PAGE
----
'city' = NULLIF(x.v.value('city[1]', 'VARCHAR(45)'), ''),
			'state_province' = NULLIF(x.v.value('state_province[1]', 'VARCHAR(45)'), ''),
			'zip' = NULLIF(x.v.value('zip[1]', 'VARCHAR(45)'), ''),
			'country' = NULLIF(x.v.value('country[1]', 'VARCHAR(45)'), ''),
			'phone' = NULLIF(x.v.value('phone[1]', 'VARCHAR(45)'), ''),
			'website' = NULLIF(x.v.value('website[1]', 'VARCHAR(45)'), '')
		FROM @pi_xml.nodes('root/row') x(v);
	END TRY
	BEGIN CATCH
		SET @po_return_code = 1033; --0: No error; 1033: An error occurred
	END CATCH
END

Thanks.

You can’t serialize jython classes. Subclassing won’t work. I would expect you’d have to perform a query that returned a SQLXML object from your database, use .getClass() to obtain its implementation class, and tuck it away in a code module somewhere. Then figure out what that class’s constructor requires so that you can make more for other purposes.
Makes my head hurt.

Yeah - this is the issue. The client isn’t actually running the query directly against the database - what’s happening is that the client packages up the statement, arguments, etc, and dispatches that as a message to the gateway asking it to run the procedure and return the results. The serialization exception is because the subclass created isn’t properly serializable.

It’s not working in this context because the client doesn’t know how to package things for the gateway to consume - but the gateway should be able to package things into a format the client can read (I know this is confusing, but without testing it myself I’m assuming you can return results as java.sql.SQLXML objects.

Have you already found the Java documentation for SQLXML? You need direct access to the database connection to get an instance of SQLXML. This will be a problem in Ignition unless the scripting experts in this forum have an idea.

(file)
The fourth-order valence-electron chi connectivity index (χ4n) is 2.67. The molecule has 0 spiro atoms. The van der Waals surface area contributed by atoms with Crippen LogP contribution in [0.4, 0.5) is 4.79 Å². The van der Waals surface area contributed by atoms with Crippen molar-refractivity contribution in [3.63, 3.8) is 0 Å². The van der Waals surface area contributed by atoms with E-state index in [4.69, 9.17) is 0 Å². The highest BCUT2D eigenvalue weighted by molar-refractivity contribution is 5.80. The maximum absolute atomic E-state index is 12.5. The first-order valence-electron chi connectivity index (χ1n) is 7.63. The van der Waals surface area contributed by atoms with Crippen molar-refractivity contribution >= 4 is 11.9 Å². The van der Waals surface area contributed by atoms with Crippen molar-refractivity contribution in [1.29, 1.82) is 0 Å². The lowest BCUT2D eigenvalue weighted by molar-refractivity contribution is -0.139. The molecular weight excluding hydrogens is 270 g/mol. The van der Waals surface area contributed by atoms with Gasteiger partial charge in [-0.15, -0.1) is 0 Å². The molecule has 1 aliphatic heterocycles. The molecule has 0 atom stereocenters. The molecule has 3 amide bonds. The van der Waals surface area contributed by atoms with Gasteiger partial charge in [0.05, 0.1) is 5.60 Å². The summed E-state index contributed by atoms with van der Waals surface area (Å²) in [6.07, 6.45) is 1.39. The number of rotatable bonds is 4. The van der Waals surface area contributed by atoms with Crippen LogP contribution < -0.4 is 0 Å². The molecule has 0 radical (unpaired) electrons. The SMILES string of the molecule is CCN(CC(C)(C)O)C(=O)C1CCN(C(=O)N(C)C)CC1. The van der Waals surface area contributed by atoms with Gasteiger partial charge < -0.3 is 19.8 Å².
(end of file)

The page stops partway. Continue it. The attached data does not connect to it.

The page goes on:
1 Like

I believe I see what you mean, @PGriffith.

Taken from Using SQLXML Objects:

Creating SQLXML Objects
In the following excerpt, the method Connection.createSQLXML is used to create an empty SQLXML object. The SQLXML.setString method is used to write data to the SQLXML object that was created.

Connection con = DriverManager.getConnection(url, props);
SQLXML xmlVal = con.createSQLXML();
xmlVal.setString(val);

On this proof of concept I was attempting to insert new data into the database, rather than reading from a table. In other words, I wanted the SQLXML parameter to be an INPUT parameter, rather than an OUT parameter, and for clarity purposes stating that my input parameter was of type system.db.SQLXML when registering the parameter. And while it’s not “elegant”, setting the parameter type to VARCHAR helped me accomplish my goal.

But before putting this to rest, I ask the following:

How should we work with system.db.SQLXML within Ignition?

I am no Java/Jython expert, so I would definitely appreciate if someone could help me here.

Thanks again.

Now. For the purpose of sharing, this is the method I developed (which will be part of the soon to be published GitHub repo of functions extending Ignition’s libraries) for converting a Dataset into XML:

def to_xml(dataset, root='root', element='row'):
    """Returns a string XML representation of the Dataset.

    Args:
        dataset (Dataset): The input dataset.
        root (Optional[str]): The value of the root. If not provided, it defaults to 'root'.
        element (Optional[str]): The value of the row. If not provided, it defaults to 'row'.

    Returns:
        str: The string XML representation of the dataset.
    """
    headers = system.dataset.getColumnHeaders(dataset)
    data = system.dataset.toPyDataSet(dataset)
    new_line = '\n'
    tab = ' ' * 4
    ret_str = '<%s>%s' % (root, new_line)

    for row in data:
        ret_str += '%s<%s>%s' % (tab, element, new_line)
        for header in headers:
            ret_str += '%s<%s>%s</%s>%s' % (tab * 2, header, row[header], header, new_line)
        ret_str += '%s</%s>%s' % (tab, element, new_line)
    ret_str += '</%s>' % root

    return ret_str

NOTE: It works as long as the column headers share the same name as your columns in the database table.